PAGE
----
Buttigieg narrow Warren 21 16 12 18 0 33
Sanders large Biden 21 64 2 1 0 13
Sanders large Buttigieg 15 71 1 0 0 13
Sanders large Klobuchar 11 69 0 0 1 19
Sanders large Warren 11 69 3 0 0 17
Sanders medium Biden 29 53 2 0 0 14
Sanders medium Buttigieg 20 59 1 1 0 20
Sanders medium Klobuchar 20 59 0 0 0 20
Sanders medium Warren 23 50 5 0 0 22
Sanders narrow Biden 37 44 2 0 0 17
Sanders narrow Buttigieg 26 48 1 3 0 21
Sanders narrow Klobuchar 34 48 0 0 0 17
Sanders narrow Warren 24 51 6 0 0 19
Warren large Biden 25 4 48 1 0 22
Warren large Sanders 12 16 40 0 0 32
Warren medium Biden 40 7 31 1 0 21
Warren medium Buttigieg 15 8 43 4 0 30
Warren medium Sanders 33 10 31 1 0 24
Warren narrow Biden 44 11 21 0 0 24
Warren narrow Buttigieg 30 10 23 8 0 28
Warren narrow Sanders 25 24 24 1 0 26

Specifically, we’re defining a “narrow” win as anything less than 4 percentage points over the second-place candidate, a “medium” win as 4 to 12 percentage points, and a “large” win as more than 12 percentage points. Scenarios are only listed if they had at least an 0.5 percent chance of occurring.

You can see that Sanders and Biden generally wouldn’t mind if Buttigieg or Klobuchar finished in second place, as they are the furthest behind in national polls.

Another fun scenario from the table is what happens if the polls are exactly right, resulting in a narrow Sanders victory with Biden in second place. That would make Sanders the front-runner overall, but not by much, with a 44 percent chance versus 37 percent for Biden.

Buttigieg and Warren finishing first and second in some order would produce the most chaotic outcomes, with at least four candidates still having a plausible shot at the nomination and the “no majority” scenario also still very possible.

Finally, here is a chart showing post-Iowa outcomes based on the order of finish of the top three candidates. I’m going to drop the margin of victory criteria for this one since that produces too many scenarios to keep track of.

How Iowa’s results will affect the nomination odds, Part III

Based on winner, second and third place candidate

chance of winning the majority of delegates overall
winner
2nd
3rd
Biden
sanders
warren
buttigieg
Other
None
Biden Buttigieg Klobuchar 83% 5% 0% 1% 0% 11%
Biden Buttigieg Sanders 80 9 1 2 0 9
Biden Buttigieg Warren 79 4 3 2 0 12
Biden Klobuchar Sanders 72 10 3 1 0 14
Biden Sanders Buttigieg 77 13 1 1 0 8
Biden Sanders Klobuchar 73 15 0 0 1 9
Biden Sanders Warren 78 9 2 0 0 10
Biden Warren Buttigieg 77 4 6 1 0 12
Biden Warren Klobuchar 76 4 4 0 0 16
Biden Warren Sanders 73 6 6 0 0 14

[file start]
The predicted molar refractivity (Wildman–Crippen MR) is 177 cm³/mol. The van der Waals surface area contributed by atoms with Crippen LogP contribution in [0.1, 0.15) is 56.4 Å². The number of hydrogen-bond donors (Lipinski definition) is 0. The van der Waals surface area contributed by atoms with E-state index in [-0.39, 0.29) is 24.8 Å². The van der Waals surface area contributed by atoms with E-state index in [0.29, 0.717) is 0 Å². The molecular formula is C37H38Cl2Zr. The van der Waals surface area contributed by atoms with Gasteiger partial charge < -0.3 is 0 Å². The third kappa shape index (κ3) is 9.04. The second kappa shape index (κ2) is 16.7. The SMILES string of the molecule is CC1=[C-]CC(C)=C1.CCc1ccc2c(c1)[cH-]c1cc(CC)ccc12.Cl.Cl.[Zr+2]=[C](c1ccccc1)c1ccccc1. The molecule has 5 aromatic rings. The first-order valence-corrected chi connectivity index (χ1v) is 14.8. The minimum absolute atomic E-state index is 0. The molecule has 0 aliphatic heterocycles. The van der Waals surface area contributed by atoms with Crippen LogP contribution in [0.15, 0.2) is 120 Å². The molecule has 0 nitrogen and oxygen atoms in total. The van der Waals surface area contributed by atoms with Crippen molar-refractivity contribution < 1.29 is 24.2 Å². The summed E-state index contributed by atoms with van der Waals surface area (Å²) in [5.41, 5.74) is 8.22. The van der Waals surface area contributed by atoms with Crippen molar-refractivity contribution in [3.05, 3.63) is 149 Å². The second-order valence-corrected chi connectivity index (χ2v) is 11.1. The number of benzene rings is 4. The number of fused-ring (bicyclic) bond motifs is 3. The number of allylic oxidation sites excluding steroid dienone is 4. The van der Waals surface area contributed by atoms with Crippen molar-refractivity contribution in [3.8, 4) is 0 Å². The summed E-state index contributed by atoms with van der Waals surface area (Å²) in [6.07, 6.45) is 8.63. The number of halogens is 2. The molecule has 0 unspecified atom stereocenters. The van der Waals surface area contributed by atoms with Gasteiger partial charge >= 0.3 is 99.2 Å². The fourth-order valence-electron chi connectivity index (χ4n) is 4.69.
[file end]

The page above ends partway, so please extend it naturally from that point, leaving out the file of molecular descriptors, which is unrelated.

Buttigieg Biden Sanders 43 11 2 18 0 26
Buttigieg Biden Warren 42 10 4 19 0 25
Buttigieg Sanders Biden 30 20 2 19 1 28
Buttigieg Sanders Klobuchar 19 19 4 28 0 30
Buttigieg Sanders Warren 17 24 5 26 0 29
Buttigieg Warren Biden 24 7 12 30 0 28
Buttigieg Warren Sanders 28 16 5 21 0 30
Sanders Biden Buttigieg 30 54 1 1 0 14
Sanders Biden Klobuchar 26 56 2 1 1 15
Sanders Biden Warren 27 56 2 0 0 14
Sanders Buttigieg Biden 23 59 1 2 0 16
Sanders Buttigieg Klobuchar 13 67 0 1 0 19
Sanders Buttigieg Warren 16 64 2 0 0 19
Sanders Klobuchar Biden 21 62 0 0 1 17
Sanders Klobuchar Buttigieg 19 66 0 0 0 14
Sanders Klobuchar Warren 16 54 0 0 0 30
Sanders Warren Biden 20 58 4 1 0 17
Sanders Warren Buttigieg 15 57 5 0 0 23
Sanders Warren Klobuchar 17 62 5 0 0 16
Warren Biden Buttigieg 42 5 31 1 0 21
Warren Biden Sanders 37 9 31 0 0 22
Warren Buttigieg Biden 27 9 30 3 0 30
Warren Buttigieg Sanders 14 10 43 5 0 29
Warren Sanders Biden 25 15 32 0 0 28
Warren Sanders Buttigieg 27 19 28 1 0 26

Scenarios are only listed if they had at least an 0.5 percent chance of occurring.

This isn’t uncovering too much that you couldn’t have gleaned from the other charts, but note that Biden’s chances could fall to as low as 13 percent in some scenarios if he finishes outside the top 3.

Also note that the model thinks Buttigieg and Klobuchar really need a win outright, as they remain far behind the front-runners in national polls. Finishing a solid second in Iowa might leave open some possibility of their winning the nomination after a long slog, perhaps at a contested convention. But it would make winning via the majority route hard. Warren is slightly more viable with second-place finishes, however, especially if Buttigieg is the winner.

Nate Silver is the founder and editor in chief of FiveThirtyEight.